Hey everyone! Greetings from the warm and happy region of Elk Island National Park in Alberta!
Today we were able to check out our catches from the (aquatic) bottle and bucket (UV light) traps we set out last night. We were especially lucky to find a beautiful Cecropia Moth in the bucket traps, as well as heaps of enormous and hungry leeches within the bottle traps. From the kindness of someones heart we returned the leeches to the watery abyss of their lair- and for some odd reason I volunteered to return the creatures to the land (-or in this case water) of their domain. While carrying these lovely specimens to the home the largest and most glutinous one (I could almost swear I still hear his evil laugh) decided to try and make a dive off of the lid and onto my wrist. So in the end I withheld my blood curdling scream and dropped all of his friends on the ground- a far shot from their intended destination. I then had the joy of a search and rescue mission for my not-so-favorite animals from the dry land with dense grasses.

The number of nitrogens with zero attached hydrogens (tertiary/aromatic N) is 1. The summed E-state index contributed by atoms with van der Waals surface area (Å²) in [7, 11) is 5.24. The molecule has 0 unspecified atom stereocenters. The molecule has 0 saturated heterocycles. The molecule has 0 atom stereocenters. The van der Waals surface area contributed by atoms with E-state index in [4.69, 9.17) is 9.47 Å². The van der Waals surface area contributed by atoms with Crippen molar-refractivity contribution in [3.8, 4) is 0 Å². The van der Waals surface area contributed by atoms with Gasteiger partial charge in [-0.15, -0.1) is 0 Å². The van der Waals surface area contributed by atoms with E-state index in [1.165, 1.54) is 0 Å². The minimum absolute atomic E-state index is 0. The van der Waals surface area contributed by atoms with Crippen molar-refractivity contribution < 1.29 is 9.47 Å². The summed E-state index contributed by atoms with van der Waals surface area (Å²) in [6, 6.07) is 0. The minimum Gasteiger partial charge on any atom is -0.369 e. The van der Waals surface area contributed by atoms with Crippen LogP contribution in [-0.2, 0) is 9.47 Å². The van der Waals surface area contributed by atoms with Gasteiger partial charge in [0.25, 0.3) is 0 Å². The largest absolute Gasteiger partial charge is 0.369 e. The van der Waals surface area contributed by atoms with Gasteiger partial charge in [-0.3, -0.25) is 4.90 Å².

Once I overcame my ordeal and was sure that all animals were accounted for, we continued the day with some hand collecting. Here on the bus hand collecting typically consists of traditional sweep netting where we swing a net and collect mostly flying insects, we use a beat sheet to knock non-flying insects out of trees and onto a kite-like sheet, and tray sifting to collect arthropods from the forest floor. Large insects are placed in killing jars so that they can be pinned for later use, where as smaller ones are typically collected using an aspirator and kept in ethanol.
We finished off our day sorting through our spoils well into the night. It has been one of the longest days that we have worked so far in the field, but judging by our catches the long hours have paid off!